We all know that rioting and looting is a criminal activity (thanks for pointing that out Nick Clegg and Boris Johnson), but it is now taking place within an environment of acceptance and normality, an environment that has developed extremely quickly.  Within these social networks, existing across the intertwined ‘real’ and online worlds, there persists an ongoing idea, for whatever reason, that this behaviour should be taking place.  This is clearly dangerous and irrational, but it is an idea that remains.  Instead of calming the situation, I suspect that the threat of heavy policing and criminal prosecution is inflammatory, riling the crowd and encouraging them to go to further lengths.

In trying to understand these situations, people look to establish the drivers of this behaviour – the shooting that prompted the anger, or Twitter being used a platform for communication.  But this misses the point.  Rioting doesn’t need a cause, it is an irrational herding behaviour, where new norms are established quickly.

The ending of this behaviour must come from the base up.  Individuals – probably many of whom are normally decent and functioning members of society – must realise for themselves that what they are doing is wrong.

Unfortunately, this realisation, with the supporting infrastructure of online social networks maintaining this irrationality, may come later rather than sooner.

From Road Closure to Road Congestion

Much of my work attempts to recreate the macro from the micro.  That is the explanation of large-scale effects through the examination of small-scale behaviours.  I look at how these develop over space and time.

So, more specifically, I look at how road congestion forms in cities and how we, as travellers, all contribute towards it.

As part of my early work on this stuff, I developed a simulation looking at how traveller decisions impact on the flow of traffic in adverse situations.  This consisted of the development of an Agent-based Model (ABM) using the Java-based Repast Simphony framework.  After a fair bit of faffing with Repast (which, I should add, is great although has a considerable learning curve in comparison to some ABM software), I have a model that demonstrates the impact of road closures across a population of driving agents.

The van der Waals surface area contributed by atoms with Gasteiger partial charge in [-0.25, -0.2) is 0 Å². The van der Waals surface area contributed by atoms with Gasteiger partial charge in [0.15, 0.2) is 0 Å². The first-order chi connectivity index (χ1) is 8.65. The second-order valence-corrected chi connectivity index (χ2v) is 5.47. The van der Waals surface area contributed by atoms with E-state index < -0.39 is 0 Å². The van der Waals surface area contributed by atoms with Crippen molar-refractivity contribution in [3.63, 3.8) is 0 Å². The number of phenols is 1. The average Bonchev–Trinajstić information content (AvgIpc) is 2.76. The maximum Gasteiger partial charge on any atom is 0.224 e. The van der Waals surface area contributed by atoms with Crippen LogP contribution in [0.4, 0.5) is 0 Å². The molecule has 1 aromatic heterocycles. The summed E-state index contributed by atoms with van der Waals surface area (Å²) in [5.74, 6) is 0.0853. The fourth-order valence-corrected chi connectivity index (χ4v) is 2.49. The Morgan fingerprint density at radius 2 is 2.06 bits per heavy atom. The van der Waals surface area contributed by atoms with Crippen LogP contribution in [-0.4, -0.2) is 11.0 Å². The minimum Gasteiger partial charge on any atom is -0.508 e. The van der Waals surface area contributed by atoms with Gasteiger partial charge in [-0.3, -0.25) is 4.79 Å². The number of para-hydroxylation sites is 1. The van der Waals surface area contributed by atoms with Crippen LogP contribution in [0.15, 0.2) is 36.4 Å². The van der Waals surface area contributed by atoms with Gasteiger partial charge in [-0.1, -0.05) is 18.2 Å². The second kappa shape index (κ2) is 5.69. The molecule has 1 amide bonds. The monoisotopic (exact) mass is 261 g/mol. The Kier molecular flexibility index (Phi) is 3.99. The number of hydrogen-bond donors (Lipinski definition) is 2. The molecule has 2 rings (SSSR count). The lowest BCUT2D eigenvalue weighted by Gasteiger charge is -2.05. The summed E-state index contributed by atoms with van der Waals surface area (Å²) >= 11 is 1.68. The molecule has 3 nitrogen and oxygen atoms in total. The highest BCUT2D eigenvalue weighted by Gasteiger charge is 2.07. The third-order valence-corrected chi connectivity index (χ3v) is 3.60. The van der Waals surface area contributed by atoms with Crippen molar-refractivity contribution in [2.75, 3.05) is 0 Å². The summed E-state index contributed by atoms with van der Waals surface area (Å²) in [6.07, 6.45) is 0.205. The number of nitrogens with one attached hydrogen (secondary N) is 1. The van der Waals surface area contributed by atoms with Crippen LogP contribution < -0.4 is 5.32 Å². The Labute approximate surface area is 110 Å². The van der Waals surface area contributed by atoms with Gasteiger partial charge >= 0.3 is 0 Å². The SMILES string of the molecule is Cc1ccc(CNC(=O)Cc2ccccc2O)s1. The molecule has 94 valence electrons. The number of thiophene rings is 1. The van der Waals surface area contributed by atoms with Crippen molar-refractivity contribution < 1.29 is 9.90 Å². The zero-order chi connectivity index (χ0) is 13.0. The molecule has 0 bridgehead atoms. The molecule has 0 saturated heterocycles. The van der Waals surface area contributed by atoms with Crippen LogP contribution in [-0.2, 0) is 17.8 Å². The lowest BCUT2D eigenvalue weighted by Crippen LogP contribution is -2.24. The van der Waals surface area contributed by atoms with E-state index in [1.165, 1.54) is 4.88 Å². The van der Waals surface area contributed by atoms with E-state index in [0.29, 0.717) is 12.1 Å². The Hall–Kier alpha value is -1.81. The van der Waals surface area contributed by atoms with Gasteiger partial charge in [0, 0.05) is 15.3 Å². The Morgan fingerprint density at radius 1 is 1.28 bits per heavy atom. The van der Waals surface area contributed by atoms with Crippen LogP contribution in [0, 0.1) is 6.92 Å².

The video below shows how the population of individually-cognating agents move from an area of origins (in green) to an area of destinations (in red) through London.  All of the agents move through geographic space, specifically an area around UCL in Euston.  So, this first video shows the normal situation, the next video will show how that changes once we mess things up a bit. (By the way, the video takes a few seconds to get moving, just allowing me a few seconds of in-lecture explanation).

Although the model is relatively simple in traffic simulation terms (with no traffic lights and regulations etc), I think it does show where concentrations of traffic form.  Particularly through the Euston Road/Tottenham Court Road junction.  So, what would happen if we closed this junction?  This…

I think it’s interesting to see the redistribution in traffic around the network.  Knowing that this junction is closed, you get a lot more movement along other roads suggesting that traffic would be considerably slower in these areas.  Clearly, the exact where’s and when’s in this scenario are some way of what reality might show.  Not only do we not have the impact of road regulations, but each individual holds a perfect knowledge of the network, proceeds towards their target along the shortest path and has prior knowledge of the closure ahead.  These are three important aspects I address in other pieces of work that I’ll put up later.  I also realise a bit of flow data would be quite useful here, but considering the pure conjecture of this scenario I’m not sure it’ll add much!